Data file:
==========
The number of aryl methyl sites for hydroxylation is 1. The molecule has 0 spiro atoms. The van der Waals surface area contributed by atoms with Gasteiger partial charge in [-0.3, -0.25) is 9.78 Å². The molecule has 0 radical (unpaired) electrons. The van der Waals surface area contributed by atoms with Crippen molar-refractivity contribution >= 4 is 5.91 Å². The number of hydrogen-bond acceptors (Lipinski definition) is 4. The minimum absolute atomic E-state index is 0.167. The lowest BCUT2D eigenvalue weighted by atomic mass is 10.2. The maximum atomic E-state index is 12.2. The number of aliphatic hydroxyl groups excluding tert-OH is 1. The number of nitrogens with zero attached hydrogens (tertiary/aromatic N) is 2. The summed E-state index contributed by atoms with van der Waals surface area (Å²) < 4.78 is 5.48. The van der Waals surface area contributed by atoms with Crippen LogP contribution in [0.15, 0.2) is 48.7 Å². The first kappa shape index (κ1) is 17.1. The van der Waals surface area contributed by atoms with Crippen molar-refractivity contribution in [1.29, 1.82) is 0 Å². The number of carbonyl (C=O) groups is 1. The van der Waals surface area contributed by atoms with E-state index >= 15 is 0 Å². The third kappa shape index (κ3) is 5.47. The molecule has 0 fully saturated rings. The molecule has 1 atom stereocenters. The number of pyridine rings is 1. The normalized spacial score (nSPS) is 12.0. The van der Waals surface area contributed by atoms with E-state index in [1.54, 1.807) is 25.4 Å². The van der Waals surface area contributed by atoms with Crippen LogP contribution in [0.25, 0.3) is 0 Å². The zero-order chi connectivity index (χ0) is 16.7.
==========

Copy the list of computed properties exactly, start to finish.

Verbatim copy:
The number of aryl methyl sites for hydroxylation is 1. The molecule has 0 spiro atoms. The van der Waals surface area contributed by atoms with Gasteiger partial charge in [-0.3, -0.25) is 9.78 Å². The molecule has 0 radical (unpaired) electrons. The van der Waals surface area contributed by atoms with Crippen molar-refractivity contribution >= 4 is 5.91 Å². The number of hydrogen-bond acceptors (Lipinski definition) is 4. The minimum absolute atomic E-state index is 0.167. The lowest BCUT2D eigenvalue weighted by atomic mass is 10.2. The maximum atomic E-state index is 12.2. The number of aliphatic hydroxyl groups excluding tert-OH is 1. The number of nitrogens with zero attached hydrogens (tertiary/aromatic N) is 2. The summed E-state index contributed by atoms with van der Waals surface area (Å²) < 4.78 is 5.48. The van der Waals surface area contributed by atoms with Crippen LogP contribution in [0.15, 0.2) is 48.7 Å². The first kappa shape index (κ1) is 17.1. The van der Waals surface area contributed by atoms with Crippen molar-refractivity contribution in [1.29, 1.82) is 0 Å². The number of carbonyl (C=O) groups is 1. The van der Waals surface area contributed by atoms with E-state index >= 15 is 0 Å². The third kappa shape index (κ3) is 5.47. The molecule has 0 fully saturated rings. The molecule has 1 atom stereocenters. The number of pyridine rings is 1. The normalized spacial score (nSPS) is 12.0. The van der Waals surface area contributed by atoms with E-state index in [1.54, 1.807) is 25.4 Å². The van der Waals surface area contributed by atoms with Crippen LogP contribution in [0.25, 0.3) is 0 Å². The zero-order chi connectivity index (χ0) is 16.7.